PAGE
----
Leroy Logan is quite a prominent character, who has called the Met out for being racist. He is black, yet was also promoted and retired as a Superintendent following a 30-year career. He was chair of the Black Police Association and had every opportunity to challenge alleged racism in the service. I don't want to use the bandwagon fallacy but you do have to question why he and many others bring these issues up and drag the service through tribunal proceedings many years after they leave. The Professional Standards Department deal with any allegations of racism at all ranks between officers, and rest assured they act decisively often to avoid tribunals and costs.

I genuinely don't belive officers worry about the colour of their colleague's skin - they're all united in service and all have each other's backs when things kick off. Of course racism still exists, and should be called out internally, but the problem is by no means as endemic as many are led to believe.

In terms of racial tensions between the Met and a certain section of Londoners, there's no doubt relations between the police and public has deteriorated in recent years. I personally put that down to social media, and the growing distribution of videos or allegations which give a fairly short snapshot of an incident - a Met chief has spoken about this and criticised the growing trend. People can write what they like on Twitter, completely unvalidated and unfounded yet it is shared thousands of times. That leads to an untrue perception of the police, to which they are often unable to hit back at.

It's a well-used fact that black people are 5x more likely to be the victim of a violent crime (homicides) and 8x more likely to be the perpetrator in London. As a result the Met stop more black people, which some find controversial. The allegations of 'institutional racism' are simply fiction on that front - people expect the ethnic make-up of stops to be exactly proportionate to the ethnic make-up of the area which doesn't reflect crime trends. If young black males are statistically the typical victim and perpetrator, it's mindless to not stop young black males in pursuit of eliminating violent crime.

'Institutional racism' is a phrase used far too often, often by disgruntled members of the anti-police parade who may oppose a particular action or decision which to many is completely justifiable.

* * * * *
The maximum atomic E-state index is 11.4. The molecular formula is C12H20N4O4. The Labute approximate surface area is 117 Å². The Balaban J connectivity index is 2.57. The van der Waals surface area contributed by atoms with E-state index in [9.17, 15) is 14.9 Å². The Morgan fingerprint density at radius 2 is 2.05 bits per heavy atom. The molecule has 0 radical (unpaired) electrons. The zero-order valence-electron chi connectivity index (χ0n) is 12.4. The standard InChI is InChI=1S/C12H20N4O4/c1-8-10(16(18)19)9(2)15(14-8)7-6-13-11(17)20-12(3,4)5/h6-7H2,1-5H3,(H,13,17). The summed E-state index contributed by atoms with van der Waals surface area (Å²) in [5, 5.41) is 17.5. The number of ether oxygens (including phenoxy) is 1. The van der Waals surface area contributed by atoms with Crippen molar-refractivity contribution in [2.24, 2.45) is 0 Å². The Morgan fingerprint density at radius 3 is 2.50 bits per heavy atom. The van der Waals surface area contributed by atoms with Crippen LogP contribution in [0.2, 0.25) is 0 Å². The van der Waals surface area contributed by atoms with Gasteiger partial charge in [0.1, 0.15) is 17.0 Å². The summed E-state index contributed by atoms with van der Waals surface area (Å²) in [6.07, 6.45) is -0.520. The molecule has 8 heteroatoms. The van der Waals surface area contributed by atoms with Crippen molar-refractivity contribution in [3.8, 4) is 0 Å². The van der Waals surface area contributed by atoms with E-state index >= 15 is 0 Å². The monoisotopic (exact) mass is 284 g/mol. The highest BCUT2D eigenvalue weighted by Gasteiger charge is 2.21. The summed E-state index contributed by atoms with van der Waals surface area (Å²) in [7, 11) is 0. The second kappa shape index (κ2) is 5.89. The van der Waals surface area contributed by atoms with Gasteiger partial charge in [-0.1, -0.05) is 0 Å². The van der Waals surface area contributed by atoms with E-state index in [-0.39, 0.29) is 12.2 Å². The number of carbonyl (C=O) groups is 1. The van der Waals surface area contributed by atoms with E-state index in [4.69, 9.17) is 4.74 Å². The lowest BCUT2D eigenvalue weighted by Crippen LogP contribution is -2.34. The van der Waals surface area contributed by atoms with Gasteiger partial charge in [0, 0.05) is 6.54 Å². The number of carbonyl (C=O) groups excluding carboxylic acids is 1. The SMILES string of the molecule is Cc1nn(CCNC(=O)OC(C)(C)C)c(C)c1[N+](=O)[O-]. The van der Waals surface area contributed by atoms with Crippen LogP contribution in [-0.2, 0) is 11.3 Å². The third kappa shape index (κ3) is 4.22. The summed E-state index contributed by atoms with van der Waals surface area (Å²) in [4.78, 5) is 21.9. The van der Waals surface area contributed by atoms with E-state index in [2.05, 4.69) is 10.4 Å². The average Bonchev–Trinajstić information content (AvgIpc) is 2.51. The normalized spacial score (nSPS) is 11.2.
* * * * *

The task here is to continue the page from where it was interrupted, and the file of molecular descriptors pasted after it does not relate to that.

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Nabu123
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I think we also have to have the conversation of how society views black children as less innocent and treats them as if they were adults. I refuse to believe its police protocol to point guns at children and stuff them in the backs of police vans. The fact that all this was done only after one call, not even checking if they were young or vulnerable people in the home is shoookkkiiiiinnngggg.
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Napp
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(Original post by Nabu123)
I think we also have to have the conversation of how society views black children as less innocent and treats them as if they were adults. I refuse to believe its police protocol to point guns at children and stuff them in the backs of police vans. The fact that all this was done only after one call, not even checking if they were young or vulnerable people in the home is shoookkkiiiiinnngggg.
"excuse me ma'am we've had reports that your child was waiving a pistol around, do you mind if we do a quick check of your house for vulnerable people before we come back and kick you door in"
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PTMalewski
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(Original post by Napp)
It would seem she is playing on it, this being a completely normal and proper thing for the police to do if there is suspected to be a firearm in play. I mean, what does she expect them to do ?
Probably what the police did in Birmingham about my buddy's cousin's motorcycle being set on fire for three times.
He reported to the police that it's his neigbour who sets the motorbike on fire, but the police refused to take action because they're afraid of racism investigation.

(Original post by Nabu123)